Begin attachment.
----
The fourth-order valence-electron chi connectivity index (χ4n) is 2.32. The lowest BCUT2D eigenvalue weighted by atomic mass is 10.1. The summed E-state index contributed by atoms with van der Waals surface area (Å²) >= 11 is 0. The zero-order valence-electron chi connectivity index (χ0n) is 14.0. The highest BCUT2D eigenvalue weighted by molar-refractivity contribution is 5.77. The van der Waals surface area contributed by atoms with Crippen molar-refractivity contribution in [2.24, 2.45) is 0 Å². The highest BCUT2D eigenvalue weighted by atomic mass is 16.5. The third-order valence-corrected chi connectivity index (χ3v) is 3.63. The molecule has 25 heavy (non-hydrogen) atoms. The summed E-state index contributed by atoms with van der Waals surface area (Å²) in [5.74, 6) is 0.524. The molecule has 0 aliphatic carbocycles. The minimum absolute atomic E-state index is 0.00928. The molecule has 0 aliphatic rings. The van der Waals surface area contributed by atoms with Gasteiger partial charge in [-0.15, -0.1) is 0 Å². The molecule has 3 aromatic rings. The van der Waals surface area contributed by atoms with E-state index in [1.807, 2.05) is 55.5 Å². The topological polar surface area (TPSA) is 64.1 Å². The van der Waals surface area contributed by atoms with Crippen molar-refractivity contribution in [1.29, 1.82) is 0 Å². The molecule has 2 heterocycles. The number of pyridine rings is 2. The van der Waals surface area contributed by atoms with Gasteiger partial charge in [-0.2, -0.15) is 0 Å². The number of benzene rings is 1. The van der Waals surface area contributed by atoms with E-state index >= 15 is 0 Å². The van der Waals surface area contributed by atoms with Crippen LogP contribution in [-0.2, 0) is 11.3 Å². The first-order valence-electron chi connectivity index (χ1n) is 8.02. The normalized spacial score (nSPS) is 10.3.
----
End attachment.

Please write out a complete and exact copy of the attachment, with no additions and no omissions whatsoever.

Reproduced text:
The fourth-order valence-electron chi connectivity index (χ4n) is 2.32. The lowest BCUT2D eigenvalue weighted by atomic mass is 10.1. The summed E-state index contributed by atoms with van der Waals surface area (Å²) >= 11 is 0. The zero-order valence-electron chi connectivity index (χ0n) is 14.0. The highest BCUT2D eigenvalue weighted by molar-refractivity contribution is 5.77. The van der Waals surface area contributed by atoms with Crippen molar-refractivity contribution in [2.24, 2.45) is 0 Å². The highest BCUT2D eigenvalue weighted by atomic mass is 16.5. The third-order valence-corrected chi connectivity index (χ3v) is 3.63. The molecule has 25 heavy (non-hydrogen) atoms. The summed E-state index contributed by atoms with van der Waals surface area (Å²) in [5.74, 6) is 0.524. The molecule has 0 aliphatic carbocycles. The minimum absolute atomic E-state index is 0.00928. The molecule has 0 aliphatic rings. The van der Waals surface area contributed by atoms with Gasteiger partial charge in [-0.15, -0.1) is 0 Å². The molecule has 3 aromatic rings. The van der Waals surface area contributed by atoms with E-state index in [1.807, 2.05) is 55.5 Å². The topological polar surface area (TPSA) is 64.1 Å². The van der Waals surface area contributed by atoms with Crippen molar-refractivity contribution in [1.29, 1.82) is 0 Å². The molecule has 2 heterocycles. The number of pyridine rings is 2. The van der Waals surface area contributed by atoms with Gasteiger partial charge in [-0.2, -0.15) is 0 Å². The number of benzene rings is 1. The van der Waals surface area contributed by atoms with E-state index >= 15 is 0 Å². The van der Waals surface area contributed by atoms with Crippen LogP contribution in [-0.2, 0) is 11.3 Å². The first-order valence-electron chi connectivity index (χ1n) is 8.02. The normalized spacial score (nSPS) is 10.3.